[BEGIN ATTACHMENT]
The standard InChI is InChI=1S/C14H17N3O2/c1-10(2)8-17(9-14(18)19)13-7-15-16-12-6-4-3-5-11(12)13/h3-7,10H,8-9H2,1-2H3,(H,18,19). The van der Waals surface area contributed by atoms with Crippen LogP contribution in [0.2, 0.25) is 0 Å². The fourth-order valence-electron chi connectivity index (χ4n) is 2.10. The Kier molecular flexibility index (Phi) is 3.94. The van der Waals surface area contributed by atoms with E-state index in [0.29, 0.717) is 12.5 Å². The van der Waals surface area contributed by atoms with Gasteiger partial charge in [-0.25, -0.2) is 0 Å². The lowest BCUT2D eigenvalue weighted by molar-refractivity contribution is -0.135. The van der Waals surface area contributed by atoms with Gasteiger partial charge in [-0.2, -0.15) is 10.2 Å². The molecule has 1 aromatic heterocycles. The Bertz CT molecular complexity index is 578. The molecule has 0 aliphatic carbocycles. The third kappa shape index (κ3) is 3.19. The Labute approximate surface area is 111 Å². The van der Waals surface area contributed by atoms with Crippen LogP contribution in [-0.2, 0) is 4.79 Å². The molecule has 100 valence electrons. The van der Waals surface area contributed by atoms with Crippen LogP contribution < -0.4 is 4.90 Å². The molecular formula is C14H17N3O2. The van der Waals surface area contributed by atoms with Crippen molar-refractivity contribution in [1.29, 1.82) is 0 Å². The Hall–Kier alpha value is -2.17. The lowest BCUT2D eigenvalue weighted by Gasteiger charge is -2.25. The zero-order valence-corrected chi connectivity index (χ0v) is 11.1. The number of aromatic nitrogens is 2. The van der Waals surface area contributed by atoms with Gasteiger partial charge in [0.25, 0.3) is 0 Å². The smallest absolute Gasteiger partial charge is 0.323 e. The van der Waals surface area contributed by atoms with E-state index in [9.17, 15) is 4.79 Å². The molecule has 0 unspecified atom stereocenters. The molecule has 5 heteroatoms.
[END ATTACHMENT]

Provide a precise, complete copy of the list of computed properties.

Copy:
The standard InChI is InChI=1S/C14H17N3O2/c1-10(2)8-17(9-14(18)19)13-7-15-16-12-6-4-3-5-11(12)13/h3-7,10H,8-9H2,1-2H3,(H,18,19). The van der Waals surface area contributed by atoms with Crippen LogP contribution in [0.2, 0.25) is 0 Å². The fourth-order valence-electron chi connectivity index (χ4n) is 2.10. The Kier molecular flexibility index (Phi) is 3.94. The van der Waals surface area contributed by atoms with E-state index in [0.29, 0.717) is 12.5 Å². The van der Waals surface area contributed by atoms with Gasteiger partial charge in [-0.25, -0.2) is 0 Å². The lowest BCUT2D eigenvalue weighted by molar-refractivity contribution is -0.135. The van der Waals surface area contributed by atoms with Gasteiger partial charge in [-0.2, -0.15) is 10.2 Å². The molecule has 1 aromatic heterocycles. The Bertz CT molecular complexity index is 578. The molecule has 0 aliphatic carbocycles. The third kappa shape index (κ3) is 3.19. The Labute approximate surface area is 111 Å². The van der Waals surface area contributed by atoms with Crippen LogP contribution in [-0.2, 0) is 4.79 Å². The molecule has 100 valence electrons. The van der Waals surface area contributed by atoms with Crippen LogP contribution < -0.4 is 4.90 Å². The molecular formula is C14H17N3O2. The van der Waals surface area contributed by atoms with Crippen molar-refractivity contribution in [1.29, 1.82) is 0 Å². The Hall–Kier alpha value is -2.17. The lowest BCUT2D eigenvalue weighted by Gasteiger charge is -2.25. The zero-order valence-corrected chi connectivity index (χ0v) is 11.1. The number of aromatic nitrogens is 2. The van der Waals surface area contributed by atoms with Gasteiger partial charge in [0.25, 0.3) is 0 Å². The smallest absolute Gasteiger partial charge is 0.323 e. The van der Waals surface area contributed by atoms with E-state index in [9.17, 15) is 4.79 Å². The molecule has 0 unspecified atom stereocenters. The molecule has 5 heteroatoms.